• 42. Media campaign on understanding the cyber playground, which had a focus on how cyber bullying is still bullying (NIABF); Feature on UTV live tonight on impact of online pornography (Beat the Cyber Bully); and Articles in local press about e-safety, cyber bullying, online gaming and social networking (PSNI C District). The respondents were asked to report on the target audience for their public awareness messages. The findings can be seen in Table 6. Table 6: Target audience of public awareness messages [11 organisations] No. of public Target group messages Primary school children Post primary school children Children with SEN Parents and carers Teachers Other professionals and practitioners awareness 4 7 3 10 7 6 Source: NCB NI e-safety survey, 2013. Most of the organisations’ public awareness campaigns were targeted at parents (10 out of 11). A high number were also targeted at post primary school aged children (7 out of 11) with a lesser number targeted at primary school aged children (4 out of 11). Training materials Developing training materials was the least common method reported of delivering e-safety messages. Almost one-third (8 out of 25) of the responding organisations reported that they had developed training materials and in most cases these had been developed for others to use in training children, young people, practitioners and teachers on e-safety. For example, NIABF and C2K have produced lesson plans for teachers to use in school to educate pupils about different aspects of e-safety, for example, cyber bullying. NIABF plans are available to schools and organisations that register for Anti-Bullying week each year, while C2K lesson plans are available to all teachers in Northern Ireland through C2K services for schools. The most common e-safety themes covered by training materials were sexting, cyber bullying, online grooming, safer social networking and use of mobile phones. Respondents were asked to report the target audience for their e-safety training materials and this is illustrated in Table 7. 41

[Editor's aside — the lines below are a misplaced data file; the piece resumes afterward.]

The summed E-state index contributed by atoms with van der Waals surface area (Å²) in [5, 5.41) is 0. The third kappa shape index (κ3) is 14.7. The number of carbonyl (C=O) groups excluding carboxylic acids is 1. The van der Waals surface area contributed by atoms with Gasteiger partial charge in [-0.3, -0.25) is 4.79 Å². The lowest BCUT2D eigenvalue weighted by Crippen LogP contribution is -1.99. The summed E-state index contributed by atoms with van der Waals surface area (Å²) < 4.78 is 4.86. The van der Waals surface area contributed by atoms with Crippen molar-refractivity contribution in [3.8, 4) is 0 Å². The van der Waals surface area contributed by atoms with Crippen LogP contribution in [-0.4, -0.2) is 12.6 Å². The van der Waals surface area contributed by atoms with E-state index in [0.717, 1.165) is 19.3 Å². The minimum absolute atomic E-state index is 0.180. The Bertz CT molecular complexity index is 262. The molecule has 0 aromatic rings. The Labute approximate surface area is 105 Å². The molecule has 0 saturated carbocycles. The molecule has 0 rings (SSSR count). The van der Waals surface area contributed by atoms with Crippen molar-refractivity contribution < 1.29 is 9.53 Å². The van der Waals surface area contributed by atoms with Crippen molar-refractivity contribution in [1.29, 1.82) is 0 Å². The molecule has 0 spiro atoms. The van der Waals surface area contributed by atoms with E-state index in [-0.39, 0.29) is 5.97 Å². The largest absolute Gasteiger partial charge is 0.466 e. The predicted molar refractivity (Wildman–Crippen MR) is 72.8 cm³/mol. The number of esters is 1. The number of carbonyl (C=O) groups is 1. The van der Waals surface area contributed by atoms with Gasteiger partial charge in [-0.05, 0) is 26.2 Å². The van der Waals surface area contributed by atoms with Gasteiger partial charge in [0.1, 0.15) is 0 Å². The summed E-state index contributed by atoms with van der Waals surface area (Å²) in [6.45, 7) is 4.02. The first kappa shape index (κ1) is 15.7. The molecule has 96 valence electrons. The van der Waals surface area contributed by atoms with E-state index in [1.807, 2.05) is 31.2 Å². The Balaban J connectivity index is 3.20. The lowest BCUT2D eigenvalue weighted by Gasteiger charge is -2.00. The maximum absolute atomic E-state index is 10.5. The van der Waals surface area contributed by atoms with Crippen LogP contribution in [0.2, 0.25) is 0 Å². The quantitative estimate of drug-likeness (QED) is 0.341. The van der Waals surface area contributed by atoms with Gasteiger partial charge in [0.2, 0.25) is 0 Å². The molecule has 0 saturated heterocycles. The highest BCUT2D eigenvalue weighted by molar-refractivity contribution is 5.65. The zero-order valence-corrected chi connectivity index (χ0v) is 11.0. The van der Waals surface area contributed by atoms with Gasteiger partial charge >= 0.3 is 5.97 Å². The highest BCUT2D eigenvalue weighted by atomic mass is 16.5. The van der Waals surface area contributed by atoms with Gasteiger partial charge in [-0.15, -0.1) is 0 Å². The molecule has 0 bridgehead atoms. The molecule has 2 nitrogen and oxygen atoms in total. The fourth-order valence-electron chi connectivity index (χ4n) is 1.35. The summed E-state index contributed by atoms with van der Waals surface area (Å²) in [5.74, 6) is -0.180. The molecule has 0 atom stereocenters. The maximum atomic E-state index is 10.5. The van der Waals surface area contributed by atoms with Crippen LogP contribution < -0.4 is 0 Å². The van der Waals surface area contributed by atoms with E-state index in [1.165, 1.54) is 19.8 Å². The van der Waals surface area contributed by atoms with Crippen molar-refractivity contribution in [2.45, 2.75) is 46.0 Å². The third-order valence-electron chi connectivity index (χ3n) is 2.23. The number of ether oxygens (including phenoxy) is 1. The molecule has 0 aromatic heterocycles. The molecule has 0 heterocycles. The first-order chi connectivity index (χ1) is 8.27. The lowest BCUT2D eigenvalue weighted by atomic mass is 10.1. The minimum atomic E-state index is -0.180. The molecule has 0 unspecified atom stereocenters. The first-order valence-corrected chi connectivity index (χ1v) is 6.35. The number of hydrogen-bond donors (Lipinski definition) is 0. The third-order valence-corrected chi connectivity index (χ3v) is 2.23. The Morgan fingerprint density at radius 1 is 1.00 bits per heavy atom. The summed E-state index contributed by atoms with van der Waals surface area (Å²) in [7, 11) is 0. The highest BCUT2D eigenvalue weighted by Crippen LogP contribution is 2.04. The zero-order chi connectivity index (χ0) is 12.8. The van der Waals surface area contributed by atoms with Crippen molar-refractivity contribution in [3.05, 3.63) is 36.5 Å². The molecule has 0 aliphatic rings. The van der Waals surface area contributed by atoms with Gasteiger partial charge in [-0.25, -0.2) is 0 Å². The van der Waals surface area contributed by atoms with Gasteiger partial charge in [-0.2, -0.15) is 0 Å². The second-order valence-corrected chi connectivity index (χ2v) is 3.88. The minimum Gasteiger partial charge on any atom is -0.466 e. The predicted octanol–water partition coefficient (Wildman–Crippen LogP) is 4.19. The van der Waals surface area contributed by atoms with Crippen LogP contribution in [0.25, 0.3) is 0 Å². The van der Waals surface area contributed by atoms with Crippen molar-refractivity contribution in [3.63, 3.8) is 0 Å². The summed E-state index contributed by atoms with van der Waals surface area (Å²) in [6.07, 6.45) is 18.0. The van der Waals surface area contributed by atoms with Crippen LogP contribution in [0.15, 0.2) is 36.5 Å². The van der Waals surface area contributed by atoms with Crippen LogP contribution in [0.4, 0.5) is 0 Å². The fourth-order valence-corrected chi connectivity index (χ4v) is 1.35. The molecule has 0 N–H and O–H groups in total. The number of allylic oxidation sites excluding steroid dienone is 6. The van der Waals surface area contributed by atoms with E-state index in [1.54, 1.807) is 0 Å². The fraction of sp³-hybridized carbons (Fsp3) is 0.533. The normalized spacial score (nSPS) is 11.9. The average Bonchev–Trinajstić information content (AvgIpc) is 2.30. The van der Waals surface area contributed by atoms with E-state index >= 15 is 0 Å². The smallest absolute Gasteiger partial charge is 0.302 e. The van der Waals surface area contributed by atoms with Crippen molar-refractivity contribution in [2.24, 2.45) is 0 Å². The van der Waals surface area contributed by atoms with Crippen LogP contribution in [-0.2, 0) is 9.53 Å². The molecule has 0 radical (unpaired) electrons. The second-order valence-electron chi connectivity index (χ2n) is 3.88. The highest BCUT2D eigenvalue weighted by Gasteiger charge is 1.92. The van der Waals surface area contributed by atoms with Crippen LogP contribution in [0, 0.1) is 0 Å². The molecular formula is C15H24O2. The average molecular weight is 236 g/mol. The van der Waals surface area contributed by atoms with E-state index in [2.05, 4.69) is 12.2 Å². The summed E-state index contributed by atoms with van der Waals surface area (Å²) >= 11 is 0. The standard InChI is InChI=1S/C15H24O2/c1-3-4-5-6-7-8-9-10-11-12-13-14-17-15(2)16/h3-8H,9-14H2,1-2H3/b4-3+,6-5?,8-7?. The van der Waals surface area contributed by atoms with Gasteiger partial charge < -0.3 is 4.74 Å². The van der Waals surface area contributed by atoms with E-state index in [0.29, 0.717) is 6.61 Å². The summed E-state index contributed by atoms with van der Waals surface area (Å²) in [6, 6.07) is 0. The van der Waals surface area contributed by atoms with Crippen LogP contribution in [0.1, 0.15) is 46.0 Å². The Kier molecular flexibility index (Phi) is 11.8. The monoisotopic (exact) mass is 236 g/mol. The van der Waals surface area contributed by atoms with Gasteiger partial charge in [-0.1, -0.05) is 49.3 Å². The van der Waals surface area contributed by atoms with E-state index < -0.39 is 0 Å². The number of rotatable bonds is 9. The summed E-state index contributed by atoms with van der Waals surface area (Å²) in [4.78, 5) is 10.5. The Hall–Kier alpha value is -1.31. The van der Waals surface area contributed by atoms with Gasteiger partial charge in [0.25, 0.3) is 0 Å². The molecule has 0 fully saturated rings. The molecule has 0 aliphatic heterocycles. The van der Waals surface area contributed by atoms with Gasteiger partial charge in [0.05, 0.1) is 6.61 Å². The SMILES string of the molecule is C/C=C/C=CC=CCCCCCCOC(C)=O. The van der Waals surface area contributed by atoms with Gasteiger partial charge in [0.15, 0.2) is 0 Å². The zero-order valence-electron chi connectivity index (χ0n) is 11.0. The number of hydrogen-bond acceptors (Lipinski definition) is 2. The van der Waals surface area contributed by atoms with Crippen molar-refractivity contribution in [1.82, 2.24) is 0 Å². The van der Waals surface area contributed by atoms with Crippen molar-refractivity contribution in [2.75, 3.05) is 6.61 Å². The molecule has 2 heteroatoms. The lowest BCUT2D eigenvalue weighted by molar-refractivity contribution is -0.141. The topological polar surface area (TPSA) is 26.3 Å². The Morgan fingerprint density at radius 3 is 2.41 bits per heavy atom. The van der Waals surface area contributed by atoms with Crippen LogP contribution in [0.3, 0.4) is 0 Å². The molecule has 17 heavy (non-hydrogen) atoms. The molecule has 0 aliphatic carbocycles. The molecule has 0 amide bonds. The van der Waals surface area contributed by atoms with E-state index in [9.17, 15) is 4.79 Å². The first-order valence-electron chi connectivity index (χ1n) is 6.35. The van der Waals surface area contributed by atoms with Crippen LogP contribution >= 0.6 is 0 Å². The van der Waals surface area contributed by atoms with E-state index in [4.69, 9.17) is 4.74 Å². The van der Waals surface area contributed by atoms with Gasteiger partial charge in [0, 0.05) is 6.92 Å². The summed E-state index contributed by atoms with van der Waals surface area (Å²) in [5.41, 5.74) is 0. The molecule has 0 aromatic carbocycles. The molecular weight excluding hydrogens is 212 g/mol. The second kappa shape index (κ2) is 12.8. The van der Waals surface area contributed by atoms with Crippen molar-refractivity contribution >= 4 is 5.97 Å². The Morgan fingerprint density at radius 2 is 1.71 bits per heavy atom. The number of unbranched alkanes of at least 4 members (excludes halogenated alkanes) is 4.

• 43. Table 7: Target audience of e-safety training materials [8 organisations] No. of e-safety Target group materials Primary school children Post-primary school children Children with SEN Parents and carers Teachers Other professionals and practitioners training 4 5 2 5 6 4 Source: NCB NI e-safety survey, 2013 Table 7 above shows that training materials exist for the range of audiences with no gaps for any audience. Most training materials have been developed for teachers with 6 out of 8 organisations developing materials for them. C2k, No Bullying, X Ray Data and NIABF all described the lesson plans they have developed for teachers. It is clear from the findings above that there are many organisations delivering a range of e-safety content in Northern Ireland. Appendix E provides more detailed information on each of the organisations, including the e-safety messages used and examples of some of their key work in the area of e-safety. Partnership working in delivering e-safety messages The survey also explored the levels of partnership working that exist across organisations delivering e-safety messages in Northern Ireland. On the whole, the majority of organisations (21 out of 25) reported working in partnership to some degree. Interestingly, when respondents were asked to identify the organisations that they work in partnership with, many respondents reported working with the large UK-wide bodies discussed in the initial sections of this chapter. For example: Six organisations work alongside CEOP to deliver the Thinkuknow training and a few other organisations reported working with CEOP to develop resources and training materials (including PSNI C-district, PSNI E-district, WHSCT, Mencap’s Livenet Project, NIACRO and NSPCC). Three organisations (C2K, BHSCT (Belfast Health and Social Care Trust) and OFMDFM) also reported working with the UK Safer Internet Centre to develop their e-safety content. The survey also identified various levels of partnership working in Northern Ireland, including: 42